Over the last seven years, active relationships in the global correspondent banking network have declined by about 20%, and the number of active corridors has fallen by roughly 10%.
CPMI (the Committee on Payments and Market Infrastructures) has published new analysis that shows the number of correspondent banking relationships has shrunk by 20 percent over the past seven years.
Correspondent bank networks account for a large share of cross-border payments.
“Many families and small businesses rely on remittances to make ends meet but often face a choice between tolerating high costs or risking uncertain delivery of payments, ” said CPMI chair Benoît Cœuré.
“The shrinking correspondent banking network is adding to these concerns. It may push people to use ‘shadow’ payment services such as cryptocurrencies that put the most disadvantaged at risk,” he added, speaking on the sidelines of the High-level Meeting on Financial Inclusion hosted by the BIS (Bank for International Settlements).
“Collectively, our efforts can enhance financial inclusion by making payments more efficient and by lowering their costs,” Cœuré said.
The current analysis builds on the 2016 CPMI report on correspondent banking, and is based on payment message data from over 200 jurisdictions provided by SWIFT.
The data shows that over the last seven years, active relationships in the global correspondent banking network have declined by about 20 percent and the number of active corridors has fallen by roughly 10 percent.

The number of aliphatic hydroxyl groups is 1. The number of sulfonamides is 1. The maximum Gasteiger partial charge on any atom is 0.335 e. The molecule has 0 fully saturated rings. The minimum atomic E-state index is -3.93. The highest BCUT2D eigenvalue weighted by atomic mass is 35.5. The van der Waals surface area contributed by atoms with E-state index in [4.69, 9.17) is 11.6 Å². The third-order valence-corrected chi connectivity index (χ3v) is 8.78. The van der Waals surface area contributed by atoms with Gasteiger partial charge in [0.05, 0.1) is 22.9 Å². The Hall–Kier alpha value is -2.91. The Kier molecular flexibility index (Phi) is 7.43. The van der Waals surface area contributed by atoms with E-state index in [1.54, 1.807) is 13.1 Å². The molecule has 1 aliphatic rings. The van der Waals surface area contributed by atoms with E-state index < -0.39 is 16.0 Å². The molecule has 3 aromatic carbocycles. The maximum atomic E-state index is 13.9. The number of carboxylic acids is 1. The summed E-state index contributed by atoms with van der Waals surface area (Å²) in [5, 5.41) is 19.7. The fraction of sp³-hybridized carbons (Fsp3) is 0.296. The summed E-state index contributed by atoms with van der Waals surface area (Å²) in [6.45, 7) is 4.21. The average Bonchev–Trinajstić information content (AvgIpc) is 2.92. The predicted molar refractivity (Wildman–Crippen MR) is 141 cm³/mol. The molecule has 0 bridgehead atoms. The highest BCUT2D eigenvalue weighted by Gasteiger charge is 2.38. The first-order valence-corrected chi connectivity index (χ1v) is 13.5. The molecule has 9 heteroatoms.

“The decline in correspondent banking relationships is universal, yet it is more pronounced in some regions than others.”
In affected jurisdictions, this may impact the ability to send and receive international payments, which could push people into using unregulated and potentially unsafe “shadow payments”, with further consequences for growth, financial inclusion and international trade.
Despite the decline in the number of active correspondent banking relationships, total message volumes have been rising, resulting in an increase of concentration in the network.
CPMI acknowledges there are idiosyncratic and complex factors at play, such as the emergence of “new and diverse methods” for cross-border payments.
The international community has already put in place an action plan to address the decline of correspondent banking, and that attention has now turned to monitoring its implementation, CPMI said.
The FSB (Financial Stability Board) released its last update on measures to address the decline in correspondent banking in November 2018.
CPMI’s analysis is available here.